The history of the decline and fall of the Roman Empire, المجلد 12

الغلاف الأمامي
Vernor, Hood, & Sharpe, 1806
 

ما يقوله الناس - كتابة مراجعة

تقييمات المستخدمين

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LibraryThing Review

معاينة المستخدمين  - jigarpatel - LibraryThing

Volume I It is a testament to the breadth of Gibbon's passion that his Decline and Fall, widely regarded as a literary monument, on reading appears merely to expatiate on some salient thoughts. The ... قراءة التقييم بأكمله

LibraryThing Review

معاينة المستخدمين  - msaucier818 - LibraryThing

That was a beast of a book. I had always wanted to read this book and the other volumes because I think it is the type of book that educated people should read. I read it in chunks throughout the ... قراءة التقييم بأكمله

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مقاطع مشهورة

الصفحة 118 - In their lowest servitude and depression, the subjects of the Byzantine throne were still possessed of a golden key that could unlock the treasures of antiquity ; of a musical and prolific language, that gives a soul to the objects of sense, and a body to the abstractions of philosophy.
الصفحة 230 - At daybreak, without the customary signal of the morning gun, the Turks assaulted the city by sea and land ; and the similitude of a twined or twisted thread has been applied to the closeness and continuity of their line of attack. The foremost ranks consisted of the refuse of the host, a voluntary crowd, who fought without order or command ; of the feebleness of age or childhood, of peasants and vagrants, and of all who had joined the camp in the blind hope of plunder and martyrdom. The common impulse...
الصفحة 139 - Medicis was the father of a line of princes, whose name and age are almost synonymous with the restoration of learning: his credit was ennobled into fame; his riches were dedicated to the service of mankind ; he corresponded at once with Cairo and London : and a cargo of Indian spices and Greek books was often imported in the same vessel.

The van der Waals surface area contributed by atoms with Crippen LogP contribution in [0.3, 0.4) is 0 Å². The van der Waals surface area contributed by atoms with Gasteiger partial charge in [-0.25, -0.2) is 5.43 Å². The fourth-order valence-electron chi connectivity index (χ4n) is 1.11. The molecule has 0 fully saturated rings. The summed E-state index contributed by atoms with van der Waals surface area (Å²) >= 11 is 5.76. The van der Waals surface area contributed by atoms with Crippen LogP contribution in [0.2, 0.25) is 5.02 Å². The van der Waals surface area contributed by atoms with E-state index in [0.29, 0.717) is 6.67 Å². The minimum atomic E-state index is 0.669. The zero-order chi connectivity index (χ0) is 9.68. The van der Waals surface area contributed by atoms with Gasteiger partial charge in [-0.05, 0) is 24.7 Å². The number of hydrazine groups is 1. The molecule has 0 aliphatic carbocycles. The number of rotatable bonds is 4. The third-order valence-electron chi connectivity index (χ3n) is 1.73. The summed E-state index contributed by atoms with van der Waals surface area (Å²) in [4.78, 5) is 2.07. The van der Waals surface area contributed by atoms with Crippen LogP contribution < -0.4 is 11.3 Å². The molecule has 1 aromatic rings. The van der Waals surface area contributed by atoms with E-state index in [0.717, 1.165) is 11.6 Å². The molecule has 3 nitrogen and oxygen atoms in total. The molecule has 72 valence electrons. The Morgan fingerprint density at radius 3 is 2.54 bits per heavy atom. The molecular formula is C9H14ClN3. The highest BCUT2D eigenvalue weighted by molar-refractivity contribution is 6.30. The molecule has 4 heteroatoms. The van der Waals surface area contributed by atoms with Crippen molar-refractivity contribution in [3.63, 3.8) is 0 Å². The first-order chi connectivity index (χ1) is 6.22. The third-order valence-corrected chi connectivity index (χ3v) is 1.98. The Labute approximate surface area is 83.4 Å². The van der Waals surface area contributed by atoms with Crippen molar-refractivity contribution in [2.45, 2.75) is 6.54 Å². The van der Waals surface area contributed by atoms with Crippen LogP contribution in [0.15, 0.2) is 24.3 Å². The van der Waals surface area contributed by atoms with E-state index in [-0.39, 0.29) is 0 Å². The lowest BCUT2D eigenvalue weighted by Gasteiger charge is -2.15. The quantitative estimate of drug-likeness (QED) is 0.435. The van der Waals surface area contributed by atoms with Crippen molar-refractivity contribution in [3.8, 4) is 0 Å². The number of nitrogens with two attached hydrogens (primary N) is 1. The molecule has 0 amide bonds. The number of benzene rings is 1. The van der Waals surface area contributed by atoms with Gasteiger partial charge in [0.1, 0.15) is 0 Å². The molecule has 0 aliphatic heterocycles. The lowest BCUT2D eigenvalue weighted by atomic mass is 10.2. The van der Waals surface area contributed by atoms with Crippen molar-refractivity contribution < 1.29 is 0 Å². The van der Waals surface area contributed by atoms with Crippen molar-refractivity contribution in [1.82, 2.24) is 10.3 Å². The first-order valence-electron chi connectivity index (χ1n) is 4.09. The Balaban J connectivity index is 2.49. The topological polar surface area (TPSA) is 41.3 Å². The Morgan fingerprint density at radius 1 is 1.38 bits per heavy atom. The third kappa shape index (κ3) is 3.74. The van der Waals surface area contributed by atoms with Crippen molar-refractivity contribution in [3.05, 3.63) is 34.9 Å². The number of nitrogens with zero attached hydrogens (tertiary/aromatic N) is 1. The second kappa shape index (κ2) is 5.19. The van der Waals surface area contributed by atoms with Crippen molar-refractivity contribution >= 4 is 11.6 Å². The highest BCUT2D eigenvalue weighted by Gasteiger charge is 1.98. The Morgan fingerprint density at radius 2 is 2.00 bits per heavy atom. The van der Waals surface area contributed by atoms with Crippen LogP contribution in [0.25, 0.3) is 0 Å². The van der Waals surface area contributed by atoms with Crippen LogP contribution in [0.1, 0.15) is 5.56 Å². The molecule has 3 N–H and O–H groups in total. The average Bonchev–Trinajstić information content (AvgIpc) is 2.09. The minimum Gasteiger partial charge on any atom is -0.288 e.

الصفحة 434 - ... new arches, to discharge into marble basins a flood of salubrious and refreshing waters : and the spectator, impatient to ascend the steps of St. Peter's, is detained by a column of Egyptian granite, which rises between two lofty and perpetual fountains to the height of one hundred and twenty feet. The map, the description, the monuments of ancient Rome, have been elucidated by the diligence of the antiquarian and the student; and the footsteps of heroes, the relics, not of superstition, but...
الصفحة 224 - After a siege of forty days, the fate of Constantinople could no longer be averted. The diminutive garrison was exhausted by a double attack: the fortifications, which had stood for ages against hostile violence, were dismantled on all sides by the Ottoman cannon: many breaches were opened ; and near the gate of St. Romanus, four towers had been leveled with the ground.
الصفحة 213 - The incessant volleys of lances and arrows were accompanied with the smoke, the sound, and the fire, of their musketry and cannon. Their small arms discharged, at the same time, either five, or even ten, balls of lead, of the size of a walnut ; and, according to the closeness of the ranks and the force of the powder, several breastplates and bodies were trans pierced by the same shot.
الصفحة 44 - The public joy was testified by illuminations and masquerades; the trades of Samarcand passed in review; and every trade was emulous to execute some quaint device, some marvellous pageant, with the materials of their peculiar art.
الصفحة 233 - ... by a shower of darts and stones. But his success had proved that the achievement was possible: the walls and towers were instantly covered with a swarm of Turks; and the Greeks, now driven from the vantage ground, were overwhelmed by increasing multitudes.
الصفحة 343 - A den of robbers was converted to the discipline of a camp or convent : patient to hear, swift to redress, inexorable to punish, his tribunal was always accessible to the poor and stranger ; nor could birth, or dignity, or the immunities of the church, protect the offender or his accomplices.
الصفحة 231 - From the lines, the galleys, and the bridge, the Ottoman artillery thundered on all sides ; and the camp and city, the Greeks and the Turks, were involved in a cloud of smoke, which could only be dispelled by the final deliverance or destruction of the Roman Empire.

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